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DSO: Master Series II

New Darwin Symphony Orchestra (DSO) artistic director and chief conductor Jonathan Tooby conducts his first concert at this year’s Darwin Festival. 

Welcome to the DSO, Jonathon! Can you tell us a bit about your journey  to us?
I’ve always heard great things about the DSO and have been to Darwin twice before as a cellist, but it was my transition into conducting that ultimately led me here. I started playing cello at 11 and have spent the bulk of my 30-year music career as a professional cellist. But 11 years ago I took the crazy, winding road to conducting. Over the last few years it’s really begun to pay off and I’ve done some fabulous concerts and productions with the West Australian Symphony Orchestra. When I saw this position advertised it seemed like the obvious next step.

How did you end up playing cello  at such a young age?
I started at Darlington Primary School in Perth. It was part of the instrumental music program, which offered instrumental lessons to students at the school in year two. Asked would I like to play an instrument I said yes, and was ushered along with a few others to a room with a violin, a cello and a bass for us to try. Someone was already trying the violin and making a god awful noise, so that was right out of the question. Then there was the bass, almost twice my size, and I remember thinking it was quite silly really. Then I saw the cello and, without playing it, just said ‘I want that one’. I call it my Goldilocks moment; it was ‘just right’. I laugh a lot now because my older brother took up the double bass a year later – he wanted it because it was bigger than mine. Don’t get me wrong, the double bass is an important instrument in the orchestra, but I still think it’s quite silly. My brother Mark is an excellent professional bassist but I can’t help but chuckle whenever I see him carrying it around or getting it into the car.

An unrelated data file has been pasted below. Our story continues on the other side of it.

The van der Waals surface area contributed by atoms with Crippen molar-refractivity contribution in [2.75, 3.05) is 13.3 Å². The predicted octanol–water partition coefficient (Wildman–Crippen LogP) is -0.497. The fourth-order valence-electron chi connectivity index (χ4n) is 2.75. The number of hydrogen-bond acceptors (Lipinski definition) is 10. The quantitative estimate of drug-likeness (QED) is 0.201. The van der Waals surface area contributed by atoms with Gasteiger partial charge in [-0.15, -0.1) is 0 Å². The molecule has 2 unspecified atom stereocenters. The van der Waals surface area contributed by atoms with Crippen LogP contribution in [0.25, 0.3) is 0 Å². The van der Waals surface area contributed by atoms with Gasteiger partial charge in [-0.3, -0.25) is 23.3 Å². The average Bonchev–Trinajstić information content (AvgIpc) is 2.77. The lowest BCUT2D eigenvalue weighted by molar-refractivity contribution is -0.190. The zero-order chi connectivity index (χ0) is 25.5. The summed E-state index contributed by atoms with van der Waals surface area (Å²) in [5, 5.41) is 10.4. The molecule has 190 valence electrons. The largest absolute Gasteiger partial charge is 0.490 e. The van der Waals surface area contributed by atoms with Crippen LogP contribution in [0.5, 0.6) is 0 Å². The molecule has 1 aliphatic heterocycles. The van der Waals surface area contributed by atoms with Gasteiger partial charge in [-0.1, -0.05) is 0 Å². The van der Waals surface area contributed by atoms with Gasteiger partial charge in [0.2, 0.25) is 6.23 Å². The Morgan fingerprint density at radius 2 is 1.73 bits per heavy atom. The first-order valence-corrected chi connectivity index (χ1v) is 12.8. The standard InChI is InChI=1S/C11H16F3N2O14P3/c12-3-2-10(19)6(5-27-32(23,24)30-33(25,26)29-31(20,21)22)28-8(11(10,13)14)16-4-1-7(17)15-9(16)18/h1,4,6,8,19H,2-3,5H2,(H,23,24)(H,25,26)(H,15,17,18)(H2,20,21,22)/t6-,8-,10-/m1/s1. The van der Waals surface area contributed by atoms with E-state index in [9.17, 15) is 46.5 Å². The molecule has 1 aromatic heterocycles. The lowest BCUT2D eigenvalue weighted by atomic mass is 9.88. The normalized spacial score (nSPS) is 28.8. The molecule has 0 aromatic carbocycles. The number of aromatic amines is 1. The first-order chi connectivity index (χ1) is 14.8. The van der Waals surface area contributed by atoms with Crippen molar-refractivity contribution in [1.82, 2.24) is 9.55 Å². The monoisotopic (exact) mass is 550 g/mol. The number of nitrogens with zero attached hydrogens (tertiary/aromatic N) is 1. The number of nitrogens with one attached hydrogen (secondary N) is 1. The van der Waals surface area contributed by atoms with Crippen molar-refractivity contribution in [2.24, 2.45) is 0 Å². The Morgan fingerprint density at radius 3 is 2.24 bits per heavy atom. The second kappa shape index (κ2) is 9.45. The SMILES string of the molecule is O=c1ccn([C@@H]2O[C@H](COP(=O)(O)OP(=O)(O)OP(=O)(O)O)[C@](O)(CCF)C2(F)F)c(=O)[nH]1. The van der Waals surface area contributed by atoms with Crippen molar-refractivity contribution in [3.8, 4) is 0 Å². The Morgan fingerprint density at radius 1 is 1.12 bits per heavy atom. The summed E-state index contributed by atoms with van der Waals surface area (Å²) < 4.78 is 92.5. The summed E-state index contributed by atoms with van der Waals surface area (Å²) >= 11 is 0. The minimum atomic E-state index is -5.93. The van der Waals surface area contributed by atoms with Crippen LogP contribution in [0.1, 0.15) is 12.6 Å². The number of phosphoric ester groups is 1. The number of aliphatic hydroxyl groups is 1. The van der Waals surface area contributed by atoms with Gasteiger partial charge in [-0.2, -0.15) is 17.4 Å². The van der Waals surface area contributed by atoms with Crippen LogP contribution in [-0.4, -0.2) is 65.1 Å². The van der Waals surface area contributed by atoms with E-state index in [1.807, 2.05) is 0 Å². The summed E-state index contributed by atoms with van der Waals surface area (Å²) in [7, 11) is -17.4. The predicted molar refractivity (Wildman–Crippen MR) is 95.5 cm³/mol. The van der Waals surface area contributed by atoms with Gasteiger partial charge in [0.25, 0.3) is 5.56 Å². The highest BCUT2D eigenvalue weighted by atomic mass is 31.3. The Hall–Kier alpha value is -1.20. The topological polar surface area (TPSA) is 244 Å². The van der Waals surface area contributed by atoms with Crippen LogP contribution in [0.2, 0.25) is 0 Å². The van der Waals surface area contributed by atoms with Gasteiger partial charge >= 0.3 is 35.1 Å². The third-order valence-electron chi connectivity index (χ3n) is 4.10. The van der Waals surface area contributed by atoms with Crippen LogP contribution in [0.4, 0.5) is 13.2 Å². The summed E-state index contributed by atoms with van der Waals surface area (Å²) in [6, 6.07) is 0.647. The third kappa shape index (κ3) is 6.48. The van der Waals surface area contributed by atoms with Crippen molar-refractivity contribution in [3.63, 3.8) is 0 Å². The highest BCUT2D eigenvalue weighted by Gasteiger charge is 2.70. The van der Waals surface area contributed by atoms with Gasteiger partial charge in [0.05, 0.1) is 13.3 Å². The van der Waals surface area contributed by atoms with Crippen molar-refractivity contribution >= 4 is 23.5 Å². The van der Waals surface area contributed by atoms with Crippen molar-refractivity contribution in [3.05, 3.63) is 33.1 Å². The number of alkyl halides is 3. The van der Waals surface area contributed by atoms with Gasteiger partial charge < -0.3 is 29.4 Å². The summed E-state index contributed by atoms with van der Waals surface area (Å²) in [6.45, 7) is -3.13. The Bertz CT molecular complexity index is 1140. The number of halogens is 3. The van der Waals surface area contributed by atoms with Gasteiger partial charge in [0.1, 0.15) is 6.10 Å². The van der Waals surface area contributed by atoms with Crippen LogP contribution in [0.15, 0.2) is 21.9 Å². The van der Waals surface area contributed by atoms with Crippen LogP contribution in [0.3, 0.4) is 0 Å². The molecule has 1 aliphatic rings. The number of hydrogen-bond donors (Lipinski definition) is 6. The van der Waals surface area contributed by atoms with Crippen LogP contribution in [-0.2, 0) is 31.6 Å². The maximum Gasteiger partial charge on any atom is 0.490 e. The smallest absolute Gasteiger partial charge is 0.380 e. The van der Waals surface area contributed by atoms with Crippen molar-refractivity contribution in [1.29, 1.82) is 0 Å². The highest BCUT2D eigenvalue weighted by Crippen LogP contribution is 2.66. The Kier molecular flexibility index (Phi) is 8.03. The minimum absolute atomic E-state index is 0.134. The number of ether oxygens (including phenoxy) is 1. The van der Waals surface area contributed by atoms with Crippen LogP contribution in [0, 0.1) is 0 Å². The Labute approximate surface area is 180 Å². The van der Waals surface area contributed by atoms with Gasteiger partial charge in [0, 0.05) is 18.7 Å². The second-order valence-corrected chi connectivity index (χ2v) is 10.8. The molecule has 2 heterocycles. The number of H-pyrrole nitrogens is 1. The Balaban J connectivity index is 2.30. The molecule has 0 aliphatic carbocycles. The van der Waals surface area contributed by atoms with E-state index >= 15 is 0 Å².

Will you be looking for opportunities to play in Darwin?
I love my cello – a lovely 200-year-old Tyrolean cello – so much, and I know I will play it for as long as I am able. It has taken me all over the world and I have had so many memorable experiences with it. Any opportunity to play in Darwin will be a no brainer for me, particularly chamber music. I would love to build a chamber music series in Darwin or even an international chamber music competition.

What else are you looking forward to about living and working here?
I have known a number of players who have worked with the DSO over the years and all I have ever heard is great things, including the sense of community, the touring, the outreach, the amazing volunteer base and of course the amazing performances they deliver, all of which I’m looking forward to being part of immensely. I’m also keen to catch a barramundi and maybe a mud crab or two.
Can you tell us about the show you’re conducting during the Darwin Festival this month?
Opening the show will be Danzón No. 2 by Marquez – a Latin American work – so it’s festive and fun and a real crowd pleaser. Then we’ll have DSO concertmaster Monica Naselow perform Mozart’s 4th violin concerto, showing off what a remarkable musician she is. The concert ends with the New World Symphony by Dvorak, a giant in the symphonic repertoire full of hope and optimism and one of the most stunning slow movements ever written. As the new chief conductor I feel like I’m starting out on a journey with the DSO much like Dvorak did when he went to the USA where he wrote this piece.

Sat 25 Aug | 7.30pm | Darwin Convention Centre | See the event listing

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